A comprehensive evaluation of motion sensor step-counting error

Mark G. Abel, Nicole Peritore, Robert Shapiro, David R. Mullineaux, Kelly Rodriguez, James C. Hannon

Research output: Contribution to journalArticlepeer-review

18 Scopus citations


The purpose of this study was to conduct a comprehensive evaluation of the effect that walking speed, gender, leg length, motion sensor tilt angle, brand, and placement have on motion sensor step-counting error. Fifty-nine participants performed treadmill walking trials at 6 speeds while wearing 5 motion sensor brands placed on the anterior (Digiwalker, DW; Walk4Life, WFL; New Lifestyles, NL; Omron, OM), midaxillary (DW; WFL; NL; ActiGraph, AG), and posterior (DW, WFL, NL) aspects of the waistline. The anterior-placed NL and midaxillary-placed AG were the most accurate motion sensors. Motion sensor step-count error tended to decrease at faster walking speeds, with lesser tilt angles, and with an anterior waistline placement. Gender and leg length had no effect on motion sensor step-count error. We conclude that the NL and AG yielded the most accurate step counts at a range of walking speeds in individuals with different physical characteristics.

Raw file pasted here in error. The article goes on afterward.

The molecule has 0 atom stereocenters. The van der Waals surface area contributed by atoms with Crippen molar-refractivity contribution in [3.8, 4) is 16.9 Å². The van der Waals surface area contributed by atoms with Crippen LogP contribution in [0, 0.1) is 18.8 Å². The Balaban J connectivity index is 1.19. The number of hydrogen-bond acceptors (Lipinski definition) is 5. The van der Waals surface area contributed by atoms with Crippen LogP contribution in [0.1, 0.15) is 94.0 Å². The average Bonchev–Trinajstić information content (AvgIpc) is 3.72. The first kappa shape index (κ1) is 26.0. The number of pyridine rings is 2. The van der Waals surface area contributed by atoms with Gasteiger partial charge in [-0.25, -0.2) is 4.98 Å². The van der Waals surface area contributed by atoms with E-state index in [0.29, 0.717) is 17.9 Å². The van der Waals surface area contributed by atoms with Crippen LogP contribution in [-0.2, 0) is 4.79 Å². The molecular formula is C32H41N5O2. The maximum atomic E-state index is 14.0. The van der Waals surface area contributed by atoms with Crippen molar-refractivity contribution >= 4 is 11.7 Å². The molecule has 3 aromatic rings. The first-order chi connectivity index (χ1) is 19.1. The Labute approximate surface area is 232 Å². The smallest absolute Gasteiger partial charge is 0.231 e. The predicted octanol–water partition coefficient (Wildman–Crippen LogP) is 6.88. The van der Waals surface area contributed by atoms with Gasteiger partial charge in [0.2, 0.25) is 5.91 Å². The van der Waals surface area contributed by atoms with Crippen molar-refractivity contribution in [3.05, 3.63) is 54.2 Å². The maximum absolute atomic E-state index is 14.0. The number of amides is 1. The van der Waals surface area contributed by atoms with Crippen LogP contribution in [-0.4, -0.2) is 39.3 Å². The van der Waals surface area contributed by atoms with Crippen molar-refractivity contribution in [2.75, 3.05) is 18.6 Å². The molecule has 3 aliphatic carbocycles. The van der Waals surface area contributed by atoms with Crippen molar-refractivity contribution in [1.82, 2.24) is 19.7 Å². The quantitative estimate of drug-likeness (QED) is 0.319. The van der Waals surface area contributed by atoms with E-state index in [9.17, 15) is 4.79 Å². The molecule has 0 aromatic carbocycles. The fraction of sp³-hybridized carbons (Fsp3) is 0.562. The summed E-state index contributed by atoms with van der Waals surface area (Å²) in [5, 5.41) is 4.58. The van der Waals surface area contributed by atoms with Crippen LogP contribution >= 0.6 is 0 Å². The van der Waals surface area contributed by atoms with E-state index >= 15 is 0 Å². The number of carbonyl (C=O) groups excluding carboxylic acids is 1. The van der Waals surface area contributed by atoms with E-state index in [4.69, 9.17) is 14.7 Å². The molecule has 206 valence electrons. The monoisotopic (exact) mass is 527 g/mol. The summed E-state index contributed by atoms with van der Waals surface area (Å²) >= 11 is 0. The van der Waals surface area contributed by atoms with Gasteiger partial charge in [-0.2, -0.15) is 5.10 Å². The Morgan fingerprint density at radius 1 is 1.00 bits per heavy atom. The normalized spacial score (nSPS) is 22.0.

Original languageEnglish
Pages (from-to)166-170
Number of pages5
JournalApplied Physiology, Nutrition and Metabolism
Issue number1
StatePublished - Feb 2011


  • Accelerometer
  • Measurement
  • Motion sensor
  • Pedometer
  • Walking

ASJC Scopus subject areas

  • Endocrinology, Diabetes and Metabolism
  • Physiology
  • Nutrition and Dietetics
  • Physiology (medical)


Dive into the research topics of 'A comprehensive evaluation of motion sensor step-counting error'. Together they form a unique fingerprint.

Cite this